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Students learn how to simplify and use equivalent ratios to calculate proportionate amounts. They use this knowledge to model direct and indirect variation problems.

This unit takes place in Term 1 of Year 10 and leads on to indices and standard form.

- solve problems involving the relative sizes of two quantities where missing values can be found by using integer multiplication and division facts
- solve problems involving the calculation of percentages
- solve problems involving unequal sharing and grouping using knowledge of fractions and multiples

- use ratio notation, including reduction to simplest form
- express a multiplicative relationship between two quantities as a ratio
- understand and use proportion as equality of ratios
- relate ratios to fractions
- express the division of a quantity into two parts as a ratio
- apply ratio to real contexts and problems (such as those involving conversion, comparison, scaling, mixing, concentrations)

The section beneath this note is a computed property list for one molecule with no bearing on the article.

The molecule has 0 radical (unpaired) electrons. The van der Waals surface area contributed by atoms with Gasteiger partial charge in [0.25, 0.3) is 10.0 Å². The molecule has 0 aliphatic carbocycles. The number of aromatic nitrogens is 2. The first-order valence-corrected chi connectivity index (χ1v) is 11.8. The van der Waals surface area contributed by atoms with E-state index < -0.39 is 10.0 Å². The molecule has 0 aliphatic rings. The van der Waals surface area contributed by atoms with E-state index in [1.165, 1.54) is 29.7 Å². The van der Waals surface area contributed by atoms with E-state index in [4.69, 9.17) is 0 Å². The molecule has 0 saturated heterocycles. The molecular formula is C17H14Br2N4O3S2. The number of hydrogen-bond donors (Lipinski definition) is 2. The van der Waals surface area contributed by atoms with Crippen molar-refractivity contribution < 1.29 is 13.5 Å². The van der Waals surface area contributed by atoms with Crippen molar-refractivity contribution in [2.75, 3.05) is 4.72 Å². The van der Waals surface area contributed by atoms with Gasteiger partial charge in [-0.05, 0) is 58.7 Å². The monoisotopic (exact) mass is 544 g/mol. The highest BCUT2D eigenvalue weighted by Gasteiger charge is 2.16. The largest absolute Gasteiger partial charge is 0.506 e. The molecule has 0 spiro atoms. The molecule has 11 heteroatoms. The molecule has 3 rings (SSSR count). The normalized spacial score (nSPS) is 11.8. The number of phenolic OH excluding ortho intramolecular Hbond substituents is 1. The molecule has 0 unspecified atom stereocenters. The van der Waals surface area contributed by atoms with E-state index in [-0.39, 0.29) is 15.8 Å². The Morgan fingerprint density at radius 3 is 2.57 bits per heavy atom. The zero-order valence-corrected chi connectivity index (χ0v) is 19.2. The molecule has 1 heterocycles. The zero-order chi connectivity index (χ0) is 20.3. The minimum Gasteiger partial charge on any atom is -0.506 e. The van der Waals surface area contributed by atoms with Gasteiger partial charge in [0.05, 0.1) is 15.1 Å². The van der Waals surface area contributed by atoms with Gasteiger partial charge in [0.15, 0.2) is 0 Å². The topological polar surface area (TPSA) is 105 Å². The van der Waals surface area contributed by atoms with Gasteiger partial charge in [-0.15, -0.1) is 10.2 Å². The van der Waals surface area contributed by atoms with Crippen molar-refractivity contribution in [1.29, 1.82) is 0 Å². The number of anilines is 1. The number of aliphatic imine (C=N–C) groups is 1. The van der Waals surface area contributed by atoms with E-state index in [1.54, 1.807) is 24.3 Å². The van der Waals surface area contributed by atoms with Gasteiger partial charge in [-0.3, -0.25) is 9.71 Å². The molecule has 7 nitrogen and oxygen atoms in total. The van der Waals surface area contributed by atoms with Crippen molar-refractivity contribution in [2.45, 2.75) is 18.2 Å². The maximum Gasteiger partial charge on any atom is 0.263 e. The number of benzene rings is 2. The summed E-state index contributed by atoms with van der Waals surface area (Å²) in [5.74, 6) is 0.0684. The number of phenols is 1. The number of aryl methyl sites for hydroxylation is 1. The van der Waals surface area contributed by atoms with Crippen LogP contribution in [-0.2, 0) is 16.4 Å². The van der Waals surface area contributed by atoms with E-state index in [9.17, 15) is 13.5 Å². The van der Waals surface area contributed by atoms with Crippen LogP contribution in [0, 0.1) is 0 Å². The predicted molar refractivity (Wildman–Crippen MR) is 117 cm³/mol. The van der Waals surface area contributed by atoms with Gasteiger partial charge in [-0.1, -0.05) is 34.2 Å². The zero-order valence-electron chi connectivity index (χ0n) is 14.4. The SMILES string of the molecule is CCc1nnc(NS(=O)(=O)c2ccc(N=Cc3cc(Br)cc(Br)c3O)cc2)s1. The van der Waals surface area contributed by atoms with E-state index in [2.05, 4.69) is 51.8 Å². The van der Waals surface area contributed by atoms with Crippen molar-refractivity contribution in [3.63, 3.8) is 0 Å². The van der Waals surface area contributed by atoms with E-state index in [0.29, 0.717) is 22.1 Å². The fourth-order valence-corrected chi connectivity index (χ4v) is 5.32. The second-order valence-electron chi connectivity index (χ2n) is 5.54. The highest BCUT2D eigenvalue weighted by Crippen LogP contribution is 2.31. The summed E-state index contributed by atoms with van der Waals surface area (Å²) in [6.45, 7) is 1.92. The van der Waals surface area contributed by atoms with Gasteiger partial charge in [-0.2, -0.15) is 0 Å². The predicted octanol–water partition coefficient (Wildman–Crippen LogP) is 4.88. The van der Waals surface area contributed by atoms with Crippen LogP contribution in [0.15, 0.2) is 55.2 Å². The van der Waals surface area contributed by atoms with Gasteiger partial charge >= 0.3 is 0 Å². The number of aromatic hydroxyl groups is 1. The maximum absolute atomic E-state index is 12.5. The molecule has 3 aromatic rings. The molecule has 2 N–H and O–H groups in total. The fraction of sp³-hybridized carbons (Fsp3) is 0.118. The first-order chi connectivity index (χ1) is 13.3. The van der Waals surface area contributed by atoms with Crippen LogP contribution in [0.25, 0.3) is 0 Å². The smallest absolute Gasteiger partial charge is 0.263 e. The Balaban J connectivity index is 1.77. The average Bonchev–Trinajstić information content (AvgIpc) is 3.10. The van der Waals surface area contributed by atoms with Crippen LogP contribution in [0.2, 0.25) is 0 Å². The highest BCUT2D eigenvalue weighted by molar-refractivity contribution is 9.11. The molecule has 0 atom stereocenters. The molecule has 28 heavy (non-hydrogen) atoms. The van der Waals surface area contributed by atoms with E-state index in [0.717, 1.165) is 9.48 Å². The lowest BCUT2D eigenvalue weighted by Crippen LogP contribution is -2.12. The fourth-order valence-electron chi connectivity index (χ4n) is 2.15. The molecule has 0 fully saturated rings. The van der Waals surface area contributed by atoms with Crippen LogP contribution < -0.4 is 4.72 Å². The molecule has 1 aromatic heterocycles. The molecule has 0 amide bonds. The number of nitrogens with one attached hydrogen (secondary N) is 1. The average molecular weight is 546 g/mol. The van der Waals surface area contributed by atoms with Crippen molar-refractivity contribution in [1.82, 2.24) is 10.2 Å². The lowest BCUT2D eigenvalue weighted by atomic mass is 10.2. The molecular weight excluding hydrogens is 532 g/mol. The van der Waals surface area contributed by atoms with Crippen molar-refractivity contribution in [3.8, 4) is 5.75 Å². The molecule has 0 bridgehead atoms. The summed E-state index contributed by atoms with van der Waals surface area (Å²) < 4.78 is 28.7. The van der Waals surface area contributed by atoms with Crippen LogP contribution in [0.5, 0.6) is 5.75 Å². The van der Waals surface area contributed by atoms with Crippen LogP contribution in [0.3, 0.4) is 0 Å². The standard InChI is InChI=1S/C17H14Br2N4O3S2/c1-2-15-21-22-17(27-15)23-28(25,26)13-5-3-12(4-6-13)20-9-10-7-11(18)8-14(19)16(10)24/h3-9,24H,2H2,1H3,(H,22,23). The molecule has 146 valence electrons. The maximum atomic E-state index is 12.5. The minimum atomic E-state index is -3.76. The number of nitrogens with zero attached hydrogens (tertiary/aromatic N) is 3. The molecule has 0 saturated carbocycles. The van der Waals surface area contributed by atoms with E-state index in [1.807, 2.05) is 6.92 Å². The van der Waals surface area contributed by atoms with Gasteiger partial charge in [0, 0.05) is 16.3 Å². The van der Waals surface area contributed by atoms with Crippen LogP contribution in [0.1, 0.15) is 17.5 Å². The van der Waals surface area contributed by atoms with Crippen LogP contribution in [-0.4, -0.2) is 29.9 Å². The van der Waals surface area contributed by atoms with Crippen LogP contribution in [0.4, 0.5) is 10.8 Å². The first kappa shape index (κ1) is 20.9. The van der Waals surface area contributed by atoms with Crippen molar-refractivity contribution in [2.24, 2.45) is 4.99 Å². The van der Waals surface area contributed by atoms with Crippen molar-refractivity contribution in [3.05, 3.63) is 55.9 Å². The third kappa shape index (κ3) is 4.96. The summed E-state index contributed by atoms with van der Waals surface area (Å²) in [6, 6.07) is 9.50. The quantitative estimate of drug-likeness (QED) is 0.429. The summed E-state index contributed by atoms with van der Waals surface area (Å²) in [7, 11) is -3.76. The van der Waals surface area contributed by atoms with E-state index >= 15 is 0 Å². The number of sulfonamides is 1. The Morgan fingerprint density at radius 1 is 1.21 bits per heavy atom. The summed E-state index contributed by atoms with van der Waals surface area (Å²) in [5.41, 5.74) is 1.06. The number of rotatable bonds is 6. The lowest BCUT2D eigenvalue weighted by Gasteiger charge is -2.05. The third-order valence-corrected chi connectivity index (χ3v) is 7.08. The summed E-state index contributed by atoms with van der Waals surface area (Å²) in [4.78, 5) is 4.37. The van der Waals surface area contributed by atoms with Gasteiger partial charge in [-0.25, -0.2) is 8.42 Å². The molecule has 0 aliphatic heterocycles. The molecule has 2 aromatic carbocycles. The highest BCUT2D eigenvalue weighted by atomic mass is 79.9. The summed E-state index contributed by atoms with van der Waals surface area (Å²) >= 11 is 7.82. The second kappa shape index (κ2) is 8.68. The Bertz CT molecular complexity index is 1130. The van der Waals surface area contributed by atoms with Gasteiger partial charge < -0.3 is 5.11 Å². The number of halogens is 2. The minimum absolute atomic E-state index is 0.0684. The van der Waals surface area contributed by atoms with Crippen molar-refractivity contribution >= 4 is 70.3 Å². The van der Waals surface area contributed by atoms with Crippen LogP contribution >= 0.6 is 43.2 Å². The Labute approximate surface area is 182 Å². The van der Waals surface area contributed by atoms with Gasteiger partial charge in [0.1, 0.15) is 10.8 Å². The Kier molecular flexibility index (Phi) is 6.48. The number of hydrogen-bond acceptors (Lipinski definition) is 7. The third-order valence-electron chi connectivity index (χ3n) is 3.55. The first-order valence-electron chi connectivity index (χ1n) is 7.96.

- understand and use proportion as equality of ratios
- solve problems involving direct and inverse proportion, including graphical and algebraic representations
- understand that X is inversely proportional to Y is equivalent to X is proportional to 1/Y
- construct and interpret equations that describe direct and inverse proportion

- It is important for students to visualise equivalent and ratios by categorising objects and breaking them down into smaller groups.
- It is important to apply equivalent ratios when solving problems involving proportion. Including the use of the unitary method.
- To share amount given a ratio it is necessary to find the value of a single share.
- When two or more measurements increase at a linear rate they are in direct proportion. Inverse proportion is when one increases at the same rate the other decreases.
- The constant of proportionality, k, is used to define the rate at which two or more measures change.
- Recognising the graphical representations of direct and indirect proportion is vital to understanding the relationship between two measurements.

- Ratios amounts are often confused with fractions involving the same digits. For instance 2 : 3 is confused with 2⁄3 or 1 : 2 = 1⁄2.
- When solving problems involving proportion students tend to struggle with forming a ratio. For instance, 3 apples cost 45p would form the ratio apples : cost.
- When writing ratios into the form 1 : n students incorrectly assume that n has to be an integer or greater than 1.

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